|Shel Israel did more to create the social media marketing industry than any other person with the possible exception of Doc Searls.|
Well, that certainly wasn’t my intention. Probably not Shel‘s, either.
You are currently browsing the daily archive for April 8, 2008.
Comes a time in every NCAA final when a team melts down. It usually happens near the end, when the game is close, such as when Chris Webber of the Michigan Fab Five called a time out when there were none left, and Carolina went on to win the game. And to Duke when it went down to Kansas, and later to Louisville. I was there for the Kansas game, in Kansas City, as a Duke fan. The next year Duke was #1 again, and in the final four at the Kingdome in Seattle. Four of us drove seventeen straight hours from Palo Alto to see that game. Duke was up by a pile of points against Seton Hall when its ace rebounder, Robert Brickey, went down with an injury. After that Duke tanked and lost by 25 points of something. Michigan ended up winning it all that year.
This year it was Memphis that melted, and they did it at the foul line. Kansas was behind and fouled for possession, hoping that Memphis would miss. It was a good strategy. Kansas needed great play to do the job, but they also needed Memphis to melt. Which it did.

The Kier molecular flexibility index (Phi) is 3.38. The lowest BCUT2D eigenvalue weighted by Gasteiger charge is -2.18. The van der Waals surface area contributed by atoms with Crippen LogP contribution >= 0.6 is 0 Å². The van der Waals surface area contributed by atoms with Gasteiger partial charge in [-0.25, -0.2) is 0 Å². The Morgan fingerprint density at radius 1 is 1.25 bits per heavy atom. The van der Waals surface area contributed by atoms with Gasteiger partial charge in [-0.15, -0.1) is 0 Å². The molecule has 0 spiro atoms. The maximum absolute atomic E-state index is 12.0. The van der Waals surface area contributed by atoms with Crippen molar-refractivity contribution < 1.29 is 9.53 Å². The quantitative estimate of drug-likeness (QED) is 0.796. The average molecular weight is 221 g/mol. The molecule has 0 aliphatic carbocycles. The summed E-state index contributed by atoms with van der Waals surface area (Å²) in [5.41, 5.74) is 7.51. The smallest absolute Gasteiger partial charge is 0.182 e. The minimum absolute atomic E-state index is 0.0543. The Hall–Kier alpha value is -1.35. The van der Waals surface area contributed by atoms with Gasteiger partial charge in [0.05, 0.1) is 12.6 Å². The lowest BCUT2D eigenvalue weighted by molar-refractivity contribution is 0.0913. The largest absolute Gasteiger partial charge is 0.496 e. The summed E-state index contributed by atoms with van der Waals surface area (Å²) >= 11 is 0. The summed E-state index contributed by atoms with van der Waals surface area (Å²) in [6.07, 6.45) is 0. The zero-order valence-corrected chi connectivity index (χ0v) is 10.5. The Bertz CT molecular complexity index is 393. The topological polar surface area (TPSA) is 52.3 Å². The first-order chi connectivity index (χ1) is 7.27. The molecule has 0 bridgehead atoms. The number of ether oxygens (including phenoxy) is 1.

The Tuesday Morning quartercoaches are being highly critical of Memphis coach John Calipari for not getting his guys to foul Kansas players in the final seconds of the game — which would have left Kansas still behind by a point, even if they had hit both free throws — and for not calling a time out. Yet the players had earlier chances to win at the foul line, and choked. They melted, plain and simple.
A side issue. Because the game started after The Kid’s bedtime here on the East Coast, we got up early and watched it this morning on the DVR. But because the program was scheduled for 2 hours and 30 minutes, the DVR cut off right when Kansas’s last shot was in the air. I gotta say that totally sucks. We didn’t know if the shot went in, and saw none of the overtime. (Which may have been just as well, since The Kid’s bracket had Memphis winning it all. He was a partisan on this one.) Instead we went to ESPN and learned the ending from Mike & Mike.
Anyway, why isn’t there some kind of override in DVRs that comes into effect when sports are involved, and the end of the show isn’t known? Next time I’ll record the following show, just to be sure.